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In the Exact Cover by 3-Sets problem, we are given a set $X = \{x_1, x_2,\ldots, x_{3n}\}$ and a family of subsets $F = \{\{x_{i_1}, x_{i_2}, x_{i_3}\}\}$ of 3-element subsets of $X$. The question is then whether there exists a family of subsets $F'\subseteq F$ that forms an exact cover of $X$.

It is known that the problem remains NP-hard under some restrictions, e.g., to instances in which each element appears in exactly three subsets and $\lvert F_i\cap F_j\rvert\leq 1$ for all $F_i, F_j\in F$. (See this answer and its referenced paper.)

I would like to modify the problem in a slightly different way: the only restriction on the input is that we know that each element appears in exactly three subsets. The question, however, is this: can the family $F$ be partitioned into three disjoint families $F_1, F_2, F_3$ such that each $F_i$ is an exact cover?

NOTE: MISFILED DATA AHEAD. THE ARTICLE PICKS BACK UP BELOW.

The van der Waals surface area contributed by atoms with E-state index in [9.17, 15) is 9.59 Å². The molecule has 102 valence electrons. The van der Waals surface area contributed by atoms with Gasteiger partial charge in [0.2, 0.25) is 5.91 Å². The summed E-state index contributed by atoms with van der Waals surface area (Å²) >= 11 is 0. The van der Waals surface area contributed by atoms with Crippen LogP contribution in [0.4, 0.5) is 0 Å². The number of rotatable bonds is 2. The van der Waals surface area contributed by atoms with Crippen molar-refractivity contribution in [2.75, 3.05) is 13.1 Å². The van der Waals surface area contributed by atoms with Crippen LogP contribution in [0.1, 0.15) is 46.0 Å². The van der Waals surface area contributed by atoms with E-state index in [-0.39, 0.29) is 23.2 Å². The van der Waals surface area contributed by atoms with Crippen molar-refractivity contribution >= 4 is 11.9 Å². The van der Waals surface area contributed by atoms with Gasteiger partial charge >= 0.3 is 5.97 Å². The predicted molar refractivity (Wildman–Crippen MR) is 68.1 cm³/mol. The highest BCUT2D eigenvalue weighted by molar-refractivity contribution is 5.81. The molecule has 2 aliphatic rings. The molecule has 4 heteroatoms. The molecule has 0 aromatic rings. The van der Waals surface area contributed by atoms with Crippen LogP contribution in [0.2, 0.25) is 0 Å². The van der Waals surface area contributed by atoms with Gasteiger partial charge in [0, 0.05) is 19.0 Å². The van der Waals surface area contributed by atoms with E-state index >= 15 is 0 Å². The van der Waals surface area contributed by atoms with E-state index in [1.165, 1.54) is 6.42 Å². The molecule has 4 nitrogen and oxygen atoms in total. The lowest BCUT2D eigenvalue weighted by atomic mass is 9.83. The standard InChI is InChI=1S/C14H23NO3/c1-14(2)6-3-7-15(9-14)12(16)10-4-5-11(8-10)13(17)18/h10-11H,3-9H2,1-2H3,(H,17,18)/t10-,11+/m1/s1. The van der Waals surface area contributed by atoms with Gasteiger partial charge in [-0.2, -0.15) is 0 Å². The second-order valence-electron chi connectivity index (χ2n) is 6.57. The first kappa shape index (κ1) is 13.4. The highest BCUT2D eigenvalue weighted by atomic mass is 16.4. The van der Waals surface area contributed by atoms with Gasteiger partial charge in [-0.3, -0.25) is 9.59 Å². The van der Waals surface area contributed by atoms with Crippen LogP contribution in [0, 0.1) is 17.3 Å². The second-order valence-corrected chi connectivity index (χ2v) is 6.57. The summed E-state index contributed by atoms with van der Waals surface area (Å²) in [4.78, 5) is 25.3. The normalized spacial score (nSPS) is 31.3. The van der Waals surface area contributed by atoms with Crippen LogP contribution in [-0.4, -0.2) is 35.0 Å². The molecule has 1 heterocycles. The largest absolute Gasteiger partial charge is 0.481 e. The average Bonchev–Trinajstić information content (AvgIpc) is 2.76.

Is this problem already known to be NP-hard/polynomial-time solvable? Another way to view it would be to consider a graph with vertices corresponding to subsets and edges being added if the respective subsets have a non-empty intersection. The problem then asks whether the graph is 3-colorable. Has 3-coloring (or k-coloring) perhaps been studied on this class of set-intersection graphs?

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I think the problem of hyperedge coloring of a 3-regular 3-uniform hypergraph (with 3 colors) is reducible to this problem and vice versa, where the set X is corresponds to the vertex set V and each member of the set F is corresponds to a hyperedge. Then, it is as hard as that problem.

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